SOURCE: The Atlantic
What's the Path from Crunchy Counterculture to Alt-Right?
by Kathleen Belew
Observers have tracked a growing affinity between online adherents of natural lifestyle and alternative medicine communities and the antigovernment and white supremacist movements. Thinking about the connections disrupts our idea of a linear spectrum of political affinity from "left" to "right."
SOURCE: Facing South
From the Archives: Bob Maurer on Charles Sherrod and New Communities Farm
Nearly 50 years ago, activist Robert Maurer reported on the successes and challenges of a Georgia agricultural cooperative conceived as a step toward securing Black economic empowerment in the post-civil rights South.
SOURCE: The New Yorker
What Does an Electric Makeover Mean for the Car of the Counterculture?
by Jill Lepore
The new electric VW bus seems to lack the charm of the vehicle of the counterculture, reflecting changes in technology and society.
SOURCE: The Nation
Reviewed: The Bio of Hippie Capitalism Pioneer and Technofuturist Stewart Brand
by Malcolm Harris
From LSD to the computer revolution, Stewart Brand appeared in some way in the biggest cultural trends to emerge from California in the late 20th century. A new authorized biography tells a version of his story, but is it the whole story?
Grandpa, Tell Us About the Division of Labor on the Hippie Commune
by Erik Loomis
Despite their grand countercultural goals, communes tended to follow a rigidly gendered division of labor.
SOURCE: The New Republic
The Four Secrets to Success for "Gonzo Journalism"
by Peter Richardson
Hunter S. Thompson's emergence as a major media figure came from the convergence of the souring of John F. Kennedy-style liberalism and collaborations with fellows like illustrator Ralph Steadman who launched HST's interpretive and visceral style as a critique of the Nixon years.
Peter Richardson on Hunter S. Thompson and the Long Shadow of the Counterculture
by Aaron J. Leonard
"His historical significance, I think, lies in his willingness to challenge the nation’s political class, including the leaders of both major parties. He didn’t do that in established journals of opinion."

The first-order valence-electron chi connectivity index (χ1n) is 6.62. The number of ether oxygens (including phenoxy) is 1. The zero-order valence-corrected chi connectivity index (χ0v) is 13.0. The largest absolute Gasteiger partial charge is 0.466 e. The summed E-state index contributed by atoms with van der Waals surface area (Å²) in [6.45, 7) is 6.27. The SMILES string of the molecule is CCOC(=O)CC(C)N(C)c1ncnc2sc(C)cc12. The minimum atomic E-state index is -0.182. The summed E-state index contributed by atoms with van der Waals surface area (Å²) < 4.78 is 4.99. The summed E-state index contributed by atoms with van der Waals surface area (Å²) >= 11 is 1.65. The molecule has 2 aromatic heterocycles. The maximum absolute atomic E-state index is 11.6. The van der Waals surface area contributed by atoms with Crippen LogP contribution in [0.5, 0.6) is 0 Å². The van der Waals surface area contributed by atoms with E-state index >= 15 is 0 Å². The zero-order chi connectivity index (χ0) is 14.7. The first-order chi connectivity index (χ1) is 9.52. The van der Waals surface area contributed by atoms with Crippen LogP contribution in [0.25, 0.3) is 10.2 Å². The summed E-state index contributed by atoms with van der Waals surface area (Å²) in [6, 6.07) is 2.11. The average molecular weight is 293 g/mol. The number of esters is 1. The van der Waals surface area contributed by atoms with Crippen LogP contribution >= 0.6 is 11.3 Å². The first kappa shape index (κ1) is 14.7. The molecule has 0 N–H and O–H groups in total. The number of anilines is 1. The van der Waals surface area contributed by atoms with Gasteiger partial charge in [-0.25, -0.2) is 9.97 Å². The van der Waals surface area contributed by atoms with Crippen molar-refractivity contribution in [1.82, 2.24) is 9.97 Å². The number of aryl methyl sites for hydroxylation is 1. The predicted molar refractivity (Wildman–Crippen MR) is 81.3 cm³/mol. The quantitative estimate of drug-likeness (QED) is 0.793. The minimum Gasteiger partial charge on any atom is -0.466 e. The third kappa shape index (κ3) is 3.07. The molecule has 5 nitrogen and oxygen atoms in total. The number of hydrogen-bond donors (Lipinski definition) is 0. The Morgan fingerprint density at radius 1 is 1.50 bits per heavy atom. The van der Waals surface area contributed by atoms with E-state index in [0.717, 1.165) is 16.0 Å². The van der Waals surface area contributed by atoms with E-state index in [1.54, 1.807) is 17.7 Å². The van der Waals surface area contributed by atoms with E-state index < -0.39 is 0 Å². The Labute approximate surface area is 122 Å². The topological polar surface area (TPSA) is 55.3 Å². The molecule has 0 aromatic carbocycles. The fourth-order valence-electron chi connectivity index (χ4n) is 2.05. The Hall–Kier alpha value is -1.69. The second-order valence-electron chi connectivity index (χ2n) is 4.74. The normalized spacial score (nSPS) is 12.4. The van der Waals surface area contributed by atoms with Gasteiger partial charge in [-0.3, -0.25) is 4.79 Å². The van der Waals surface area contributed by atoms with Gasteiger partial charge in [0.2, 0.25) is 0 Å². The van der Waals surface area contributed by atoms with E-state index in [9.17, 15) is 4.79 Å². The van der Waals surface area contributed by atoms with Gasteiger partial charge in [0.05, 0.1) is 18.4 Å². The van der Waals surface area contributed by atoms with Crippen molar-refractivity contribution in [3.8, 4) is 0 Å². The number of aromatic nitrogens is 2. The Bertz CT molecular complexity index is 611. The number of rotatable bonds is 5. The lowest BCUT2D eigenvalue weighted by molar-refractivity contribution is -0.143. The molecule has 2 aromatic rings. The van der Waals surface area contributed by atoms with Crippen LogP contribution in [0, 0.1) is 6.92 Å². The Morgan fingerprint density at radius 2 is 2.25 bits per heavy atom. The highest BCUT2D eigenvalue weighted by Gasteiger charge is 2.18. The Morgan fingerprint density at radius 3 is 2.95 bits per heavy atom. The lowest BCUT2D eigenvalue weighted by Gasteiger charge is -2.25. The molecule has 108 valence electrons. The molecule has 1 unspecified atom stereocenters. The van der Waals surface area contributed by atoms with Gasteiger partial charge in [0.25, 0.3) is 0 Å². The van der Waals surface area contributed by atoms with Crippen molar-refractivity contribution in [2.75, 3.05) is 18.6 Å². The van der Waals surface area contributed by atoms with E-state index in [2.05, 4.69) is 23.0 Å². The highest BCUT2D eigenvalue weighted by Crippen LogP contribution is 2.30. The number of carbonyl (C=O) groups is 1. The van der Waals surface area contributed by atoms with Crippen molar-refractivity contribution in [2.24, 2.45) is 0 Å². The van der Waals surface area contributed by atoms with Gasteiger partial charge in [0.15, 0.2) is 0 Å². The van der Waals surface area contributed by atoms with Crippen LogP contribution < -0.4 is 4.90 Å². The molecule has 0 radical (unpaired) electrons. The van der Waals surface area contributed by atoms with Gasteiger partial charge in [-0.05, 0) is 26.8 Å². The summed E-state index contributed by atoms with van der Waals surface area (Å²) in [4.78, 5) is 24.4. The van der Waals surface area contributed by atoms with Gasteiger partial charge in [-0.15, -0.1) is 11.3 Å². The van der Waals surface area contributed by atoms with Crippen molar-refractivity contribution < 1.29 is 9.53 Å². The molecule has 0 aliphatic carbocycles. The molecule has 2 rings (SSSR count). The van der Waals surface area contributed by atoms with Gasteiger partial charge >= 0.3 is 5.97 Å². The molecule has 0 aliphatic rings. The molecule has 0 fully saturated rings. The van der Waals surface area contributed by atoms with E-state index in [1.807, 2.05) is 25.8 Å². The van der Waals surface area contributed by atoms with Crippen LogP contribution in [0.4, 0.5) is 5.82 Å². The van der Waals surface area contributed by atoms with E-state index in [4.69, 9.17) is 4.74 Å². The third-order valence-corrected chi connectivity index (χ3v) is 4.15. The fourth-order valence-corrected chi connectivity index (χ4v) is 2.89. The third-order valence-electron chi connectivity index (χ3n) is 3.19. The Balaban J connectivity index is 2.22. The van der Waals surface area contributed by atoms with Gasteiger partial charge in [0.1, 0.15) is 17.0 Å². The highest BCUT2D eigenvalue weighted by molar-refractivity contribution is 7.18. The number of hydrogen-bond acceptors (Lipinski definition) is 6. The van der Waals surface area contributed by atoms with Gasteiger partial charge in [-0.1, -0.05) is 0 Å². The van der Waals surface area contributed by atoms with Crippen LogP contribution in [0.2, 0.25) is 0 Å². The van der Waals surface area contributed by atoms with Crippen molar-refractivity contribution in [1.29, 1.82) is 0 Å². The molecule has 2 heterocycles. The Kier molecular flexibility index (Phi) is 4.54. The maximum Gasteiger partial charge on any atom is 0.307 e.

SOURCE: Los Angeles Review of Books
Utopia’s Settler Colonialism Problem
by Jessica Namakkal
The commune movements of the 1960s counterculture were organized around a number of pernicious assumptions about indigenous people and the prerogatives of whites to settle and reorganize land.
America's Only LGBTQ Historic District Is Falling Apart
"Because of centuries of general anti-gay sentiment and laws punishing queerness, little queer history has been preserved, and much of it has been erased."
SOURCE: New York Labor History
The Hardhat Riot: Nixon, New York City, And The Dawn Of The White Working-Class Revolution (Review)
Historian Michael Koncewicz reviews a new book on the notorious "Hard Hat Riot," when a mob of construction workers and Wall Street traders attacked antiwar protesters; the incident remains a touchstone for thinking about the politics of class and the culture war.
Counterculture Memoirist Sharon Dukett on what We Learned (and Forgot) from the Hippies
A new memoir by Sharon Dukett recounts the down side of the 1960s counterculture: poverty, police harassment, and rampant sexism.
Remember Punk Rock? Probably Not…: The Real Culture War of 1980s America
by Kevin Mattson
Digging beneath the aesthetics of punk to find its politics, Kevin Mattson's new book finds a counterculture of suburban youths who identified the unrestrained capitalism of the Reagan era as the true nihilism threatening America.
SOURCE: The Metropole
Athens’s Revolutionaries: A Review Of "Cool Town"
Alex Sayf Cummings reviews Grace Elizabeth Hale's "Cool Town" on the rise of 1980s alternative culture in Athens, Georgia, for the blog of the Urban History Association.
SOURCE: Southern Spaces
An Unlikely Bohemia: Athens, Georgia, in Reagan's America
by Grace Elizabeth Hale
Athens kids built the first important small-town American music scene and the key early site of what would become alternative or indie culture.
Remembering Altamont, the Day the Sixties Died
by James Thornton Harris
On a sunny Saturday in the dusty hills east of San Francisco, the Altamont Rock Concert dissolved into chaos, leaving four dead and dozens injured. James Thorton Harris reflects on his experience at Altamont on its 50th anniversary.
Can a 1960s-like Counterculture Emerge?
by Walter G. Moss
Today we have just as much reason to protest as did the 1960’s dissidents. We need a counterculture, or an opposing culture or way of life, to embolden our emotions and imaginations and challenge "throaway" consumer culture.
How The Media Covered Woodstock – and How Woodstock Changed The Media
by Harlan Lebo
Woodstock was a milestone – not just in coverage of the music scene, but also in broader media exploration of social and economic issues that affect younger audiences.
Counterculture 1969: a Gateway to the Darkest and the Brightest
by Harlan Lebo
The question of how counterculture emerges is a reflection of an era, with results that produced the worst and best of a generation.
The Cultural History Behind Once Upon a Time...in Hollywood
by David L. O'Connor
Like most folktales, Once Upon a Time…in Hollywood is filled with interesting characters, events, and messages from a bygone era.
Review of Michael J. Kramer's "The Republic of Rock"
by Ron Briley
How hippie music became a bastion of "hip capitalism."
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